Thursday, February 13, 2014

Helping Little Hearts

This post may contain triggers for some individuals. The stories we share here though may help other families find the resources and help they need. Thank you so much for visiting here today.

Most of us with children heard our babies heartbeats before we ever saw them on an ultrasound screen.

We eagerly anticipated each appointment because we would get to hear that swooshy, steady gallop.

We speculated about whether it would be a girl because it was 169 beats per minute one week, and then the next we were just sure it was a boy at 135.

There is hardly a more precious sound to expectant parents than that steady evidence of a vibrant life, exceeded in elation perhaps only by baby's first cry.


"In the US, about 7,200 (or 18 per 10,000) babies born each year have one of seven critical congenital heart defects (CCHDs)" 

The above statistic is a direct quote from an article on the CDC website in regard to Pulse Oximetry Screening of newborns.

7,200 babies born EACH YEAR!!

According to the National Dissemination Center for Children With Disabilities, approximately 12,000 babies are born every year with hearing loss. With little exception, every baby born in the United States is given a hearing screening before it is 48 hours old.

This practice is admirable. Many families have been able to intervene almost immediately for reversible conditions, or begin learning how to communicate with their child if their condition is permanent or if they choose to wait for further medical intervention.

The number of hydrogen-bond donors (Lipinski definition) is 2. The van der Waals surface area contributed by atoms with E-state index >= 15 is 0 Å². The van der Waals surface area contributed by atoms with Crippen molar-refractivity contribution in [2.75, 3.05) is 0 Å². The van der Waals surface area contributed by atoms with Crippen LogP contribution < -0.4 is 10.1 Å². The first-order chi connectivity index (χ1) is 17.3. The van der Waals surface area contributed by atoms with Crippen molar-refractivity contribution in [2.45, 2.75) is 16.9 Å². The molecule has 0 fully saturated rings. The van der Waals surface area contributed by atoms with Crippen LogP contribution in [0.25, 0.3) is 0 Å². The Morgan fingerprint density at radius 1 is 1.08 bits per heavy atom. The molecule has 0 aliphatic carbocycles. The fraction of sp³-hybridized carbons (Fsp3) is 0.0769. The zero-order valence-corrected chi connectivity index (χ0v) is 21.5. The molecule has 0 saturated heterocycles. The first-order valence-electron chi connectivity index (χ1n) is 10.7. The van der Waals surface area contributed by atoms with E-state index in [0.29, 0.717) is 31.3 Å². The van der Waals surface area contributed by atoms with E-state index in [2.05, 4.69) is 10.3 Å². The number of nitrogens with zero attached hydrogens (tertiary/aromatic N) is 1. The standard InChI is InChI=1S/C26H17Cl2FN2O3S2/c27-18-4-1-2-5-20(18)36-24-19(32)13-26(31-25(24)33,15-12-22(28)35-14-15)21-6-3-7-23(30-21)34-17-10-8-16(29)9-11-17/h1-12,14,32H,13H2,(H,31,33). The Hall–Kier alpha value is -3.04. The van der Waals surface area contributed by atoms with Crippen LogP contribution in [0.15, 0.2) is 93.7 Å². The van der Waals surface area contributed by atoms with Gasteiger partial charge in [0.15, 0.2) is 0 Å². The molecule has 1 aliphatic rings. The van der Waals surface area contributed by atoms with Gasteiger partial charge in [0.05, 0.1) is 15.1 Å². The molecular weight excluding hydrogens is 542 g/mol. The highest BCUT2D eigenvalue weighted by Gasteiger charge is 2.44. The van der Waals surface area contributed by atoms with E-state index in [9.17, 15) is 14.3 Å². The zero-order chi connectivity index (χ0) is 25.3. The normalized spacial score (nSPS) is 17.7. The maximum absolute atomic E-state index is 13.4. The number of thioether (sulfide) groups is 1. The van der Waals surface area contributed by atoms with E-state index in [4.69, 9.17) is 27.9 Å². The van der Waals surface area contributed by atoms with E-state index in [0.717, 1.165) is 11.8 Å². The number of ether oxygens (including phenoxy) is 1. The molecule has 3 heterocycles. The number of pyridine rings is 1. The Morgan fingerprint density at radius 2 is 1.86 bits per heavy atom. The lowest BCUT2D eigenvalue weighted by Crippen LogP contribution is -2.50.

Hearing loss, however, is not potentially fatal.

Many congenital heart defects can be, if they are not detected early enough to be reversed or repaired or at the very least, monitored.

So why aren't more hospitals screening for these?!!

I'm going to tell you a story.

I had the fun experience of being pregnant at the same time as one of my best friends. Since my doctor was in her town, we would often have a chance to visit after my doctors appointments. Her son was born seven weeks before my daughter. I went to see them, and snuggle him. They came to see us, and snuggle her. It was wonderful!

At two months old, my daughter I accompanied my mom to Texas to visit with my grandfather for a few days. While I was there, I recieved a heartbreaking call from my friend's mom. Her baby was in the hospital and very sick, there was a problem with his heart.

That night after leaving a voice mail full of "I love yous" and "we are praying so hard for yous", I sat down on a stone wall and cried. I felt so powerless. Waiting was agony, and it wasn't even my child.

I didn't know at the time that this family I treasure were preparing for the worst and even saying their goodbyes to their precious baby boy. A boy who had been alert, smiling, cooing, nursing just that very morning.

A day went by. Then another. The doctors couldn't find the problem. Then when they finally had a theory, they couldn't confirm it with the equipment they had. After what felt like forever, he was taken by helicopter to the Cardiac Unit at the Children's Hospital in New Orleans. Within hours, the doctors there had identified the problem, and at the tender age of three months old, he underwent open heart surgery.